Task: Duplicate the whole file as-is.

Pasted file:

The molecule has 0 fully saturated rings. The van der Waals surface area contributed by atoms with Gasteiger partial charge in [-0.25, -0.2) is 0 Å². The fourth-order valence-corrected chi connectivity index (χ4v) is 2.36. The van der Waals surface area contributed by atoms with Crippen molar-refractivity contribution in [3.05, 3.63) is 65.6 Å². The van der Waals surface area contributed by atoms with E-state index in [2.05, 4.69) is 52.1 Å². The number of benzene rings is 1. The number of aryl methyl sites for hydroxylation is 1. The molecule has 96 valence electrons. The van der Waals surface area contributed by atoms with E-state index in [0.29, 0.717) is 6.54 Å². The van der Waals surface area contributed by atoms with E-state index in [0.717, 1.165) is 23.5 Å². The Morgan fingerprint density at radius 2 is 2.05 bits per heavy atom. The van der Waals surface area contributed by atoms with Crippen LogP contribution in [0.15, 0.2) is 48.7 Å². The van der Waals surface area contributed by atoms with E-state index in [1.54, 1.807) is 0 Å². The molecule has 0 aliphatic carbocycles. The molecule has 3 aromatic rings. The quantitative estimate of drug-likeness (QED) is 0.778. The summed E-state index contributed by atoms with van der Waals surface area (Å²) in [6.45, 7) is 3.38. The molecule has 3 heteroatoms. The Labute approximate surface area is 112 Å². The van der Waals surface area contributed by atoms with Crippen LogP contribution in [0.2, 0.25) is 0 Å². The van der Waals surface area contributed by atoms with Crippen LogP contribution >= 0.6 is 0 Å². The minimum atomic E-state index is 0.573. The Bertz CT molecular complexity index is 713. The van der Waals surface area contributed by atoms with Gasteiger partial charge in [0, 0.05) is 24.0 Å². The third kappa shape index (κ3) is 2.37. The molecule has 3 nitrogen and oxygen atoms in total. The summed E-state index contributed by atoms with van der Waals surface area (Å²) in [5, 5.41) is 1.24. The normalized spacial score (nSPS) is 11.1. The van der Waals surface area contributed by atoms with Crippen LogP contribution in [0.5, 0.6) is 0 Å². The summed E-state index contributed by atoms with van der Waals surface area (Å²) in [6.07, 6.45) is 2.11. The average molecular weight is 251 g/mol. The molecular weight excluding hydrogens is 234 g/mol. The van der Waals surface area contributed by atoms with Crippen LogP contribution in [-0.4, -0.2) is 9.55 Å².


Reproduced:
The molecule has 0 fully saturated rings. The van der Waals surface area contributed by atoms with Gasteiger partial charge in [-0.25, -0.2) is 0 Å². The fourth-order valence-corrected chi connectivity index (χ4v) is 2.36. The van der Waals surface area contributed by atoms with Crippen molar-refractivity contribution in [3.05, 3.63) is 65.6 Å². The van der Waals surface area contributed by atoms with E-state index in [2.05, 4.69) is 52.1 Å². The number of benzene rings is 1. The number of aryl methyl sites for hydroxylation is 1. The molecule has 96 valence electrons. The van der Waals surface area contributed by atoms with E-state index in [0.29, 0.717) is 6.54 Å². The van der Waals surface area contributed by atoms with E-state index in [0.717, 1.165) is 23.5 Å². The Morgan fingerprint density at radius 2 is 2.05 bits per heavy atom. The van der Waals surface area contributed by atoms with Crippen LogP contribution in [0.15, 0.2) is 48.7 Å². The van der Waals surface area contributed by atoms with E-state index in [1.54, 1.807) is 0 Å². The molecule has 0 aliphatic carbocycles. The molecule has 3 aromatic rings. The quantitative estimate of drug-likeness (QED) is 0.778. The summed E-state index contributed by atoms with van der Waals surface area (Å²) in [6.45, 7) is 3.38. The molecule has 3 heteroatoms. The Labute approximate surface area is 112 Å². The van der Waals surface area contributed by atoms with Crippen LogP contribution in [0.2, 0.25) is 0 Å². The van der Waals surface area contributed by atoms with Crippen LogP contribution >= 0.6 is 0 Å². The minimum atomic E-state index is 0.573. The Bertz CT molecular complexity index is 713. The van der Waals surface area contributed by atoms with Gasteiger partial charge in [0, 0.05) is 24.0 Å². The third kappa shape index (κ3) is 2.37. The molecule has 3 nitrogen and oxygen atoms in total. The summed E-state index contributed by atoms with van der Waals surface area (Å²) in [5, 5.41) is 1.24. The normalized spacial score (nSPS) is 11.1. The van der Waals surface area contributed by atoms with Crippen LogP contribution in [0.5, 0.6) is 0 Å². The summed E-state index contributed by atoms with van der Waals surface area (Å²) in [6.07, 6.45) is 2.11. The average molecular weight is 251 g/mol. The molecular weight excluding hydrogens is 234 g/mol. The van der Waals surface area contributed by atoms with Crippen LogP contribution in [-0.4, -0.2) is 9.55 Å².